Rodney Setter won the Good Food Guide’s sommelier of the year award.Credit:Marco Del Grande
A spokeswoman for Mr Benn and Ms Wild said they “vehemently denied” underpaying Mr Setter and that he had “failed to engage with them” over the redundancy.
“Accordingly, the issuing of Federal Court proceedings in relation to this dispute is a premature and disproportionate response to the claims.”
Sepia was regularly awarded the maximum three hats by the Good Food Guide. Last year, restaurant critic Terry Durack described Mr Setter – a former Good Food Guide sommelier of the year – as raising “the role of sommelier to an art form, with plenty of adventures to be had by the glass and post-dinner”.
Sepia shut in Sydney last year. Mr Benn and Ms Wild are to collaborate with restaurant mogul Chris Lucas to start a much-hyped new business on Collins Street in Melbourne this year. The yet-to-be named restaurant will occupy multiple levels with 12-metre ceilings and outdoor terraces.
Rodney Setter’s claim states he was paid $52,000 a year when he started at Sepia in 2009.Credit:Anna Kucera
Mr Setter’s legal claim says he was offered work at the new restaurant by the Lucas Group but with no offer of continuity of service and only some of his relocation costs.
After he declined two offers, his job at Sepia was terminated without any redundancy pay, his claim states.
Mr Setter’s claim states he was paid $52,000 a year when he started at Sepia in 2009 and regularly worked in excess of 60 hours a week. He was paid for 38 hours.
A spokeswoman for Sepia said it “vehemently denied” Mr Setter was underpaid, stating he was paid $90,000 a year at the end of his employment. Ms Wild said in late 2018 that the sommelier had “saved my arse on so many occasions. He’s [a] really loyal, intelligent guy. It’s people like that, and you look back and just think, ‘How were we so lucky to get him?'”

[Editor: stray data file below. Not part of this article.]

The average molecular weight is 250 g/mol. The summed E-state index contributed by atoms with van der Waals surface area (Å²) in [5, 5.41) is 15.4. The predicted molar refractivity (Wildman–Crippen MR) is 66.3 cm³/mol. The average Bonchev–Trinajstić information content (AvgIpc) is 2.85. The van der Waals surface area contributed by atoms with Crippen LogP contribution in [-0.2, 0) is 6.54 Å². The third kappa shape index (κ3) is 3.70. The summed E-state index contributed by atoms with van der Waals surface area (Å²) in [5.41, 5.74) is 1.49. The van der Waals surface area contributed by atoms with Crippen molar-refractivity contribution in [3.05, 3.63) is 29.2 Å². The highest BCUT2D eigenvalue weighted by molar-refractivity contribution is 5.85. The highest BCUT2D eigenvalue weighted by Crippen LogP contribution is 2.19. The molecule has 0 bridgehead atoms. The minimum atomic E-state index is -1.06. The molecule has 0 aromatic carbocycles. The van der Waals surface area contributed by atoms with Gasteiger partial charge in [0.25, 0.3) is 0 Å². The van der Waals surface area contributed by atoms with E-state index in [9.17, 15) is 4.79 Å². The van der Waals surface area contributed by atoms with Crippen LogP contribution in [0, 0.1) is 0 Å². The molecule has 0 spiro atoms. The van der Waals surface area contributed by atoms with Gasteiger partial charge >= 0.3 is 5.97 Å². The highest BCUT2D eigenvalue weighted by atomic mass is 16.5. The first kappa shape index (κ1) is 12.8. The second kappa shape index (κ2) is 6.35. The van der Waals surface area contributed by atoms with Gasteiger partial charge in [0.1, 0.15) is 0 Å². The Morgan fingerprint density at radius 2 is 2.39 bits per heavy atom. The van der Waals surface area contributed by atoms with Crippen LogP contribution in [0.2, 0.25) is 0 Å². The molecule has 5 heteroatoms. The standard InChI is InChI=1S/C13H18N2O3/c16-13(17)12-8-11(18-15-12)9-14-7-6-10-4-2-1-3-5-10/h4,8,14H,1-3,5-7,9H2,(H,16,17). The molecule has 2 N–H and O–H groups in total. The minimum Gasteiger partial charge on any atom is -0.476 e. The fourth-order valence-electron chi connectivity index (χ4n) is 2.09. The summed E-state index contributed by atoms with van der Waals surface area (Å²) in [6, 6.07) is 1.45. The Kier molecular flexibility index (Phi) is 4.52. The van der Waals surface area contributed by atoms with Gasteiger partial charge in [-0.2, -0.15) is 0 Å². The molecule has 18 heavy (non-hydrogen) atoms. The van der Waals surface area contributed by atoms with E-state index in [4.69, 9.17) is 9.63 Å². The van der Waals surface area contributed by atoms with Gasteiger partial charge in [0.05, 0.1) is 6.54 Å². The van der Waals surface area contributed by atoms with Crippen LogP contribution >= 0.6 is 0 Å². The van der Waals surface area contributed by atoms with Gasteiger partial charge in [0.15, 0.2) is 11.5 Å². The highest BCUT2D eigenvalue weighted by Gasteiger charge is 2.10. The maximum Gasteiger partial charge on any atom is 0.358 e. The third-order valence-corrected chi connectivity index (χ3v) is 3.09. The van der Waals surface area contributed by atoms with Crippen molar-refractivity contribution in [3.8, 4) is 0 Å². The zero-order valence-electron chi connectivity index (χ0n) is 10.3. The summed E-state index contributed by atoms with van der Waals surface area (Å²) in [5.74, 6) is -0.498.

Mr Bornstein said they were seeking four months’ redundancy pay, penalties and compensation for underpayments. An ongoing investigation by The Sun-Herald has uncovered an industry-wide rort whereby permanent staff are significantly underpaid through the excessive use of unpaid overtime.
The investigation has uncovered the practice at restaurant businesses fronted by industry heavyweights Neil Perry, Heston Blumenthal, Guillaume Brahimi and Teage Ezard.
Mr Bornstein said the industry had failed to change despite a string of scandals. “The industry still operates in almost complete disregard of labour standards,” he said.
The Rockpool Dining Group has paid back staff $1.6 million for one year’s underpayment. It confirmed on Saturday it would make new payments to workers it underpaid from 2013 to 2017.
Ben Schneiders is an investigations reporter at The Age with a background reporting on industrial relations, business, politics and social issues. A two-time Walkley Award winner, he has been part of The Age’s investigative unit since 2015.
Royce Millar is an investigative journalist at The Age with a special interest in public policy and government decision-making.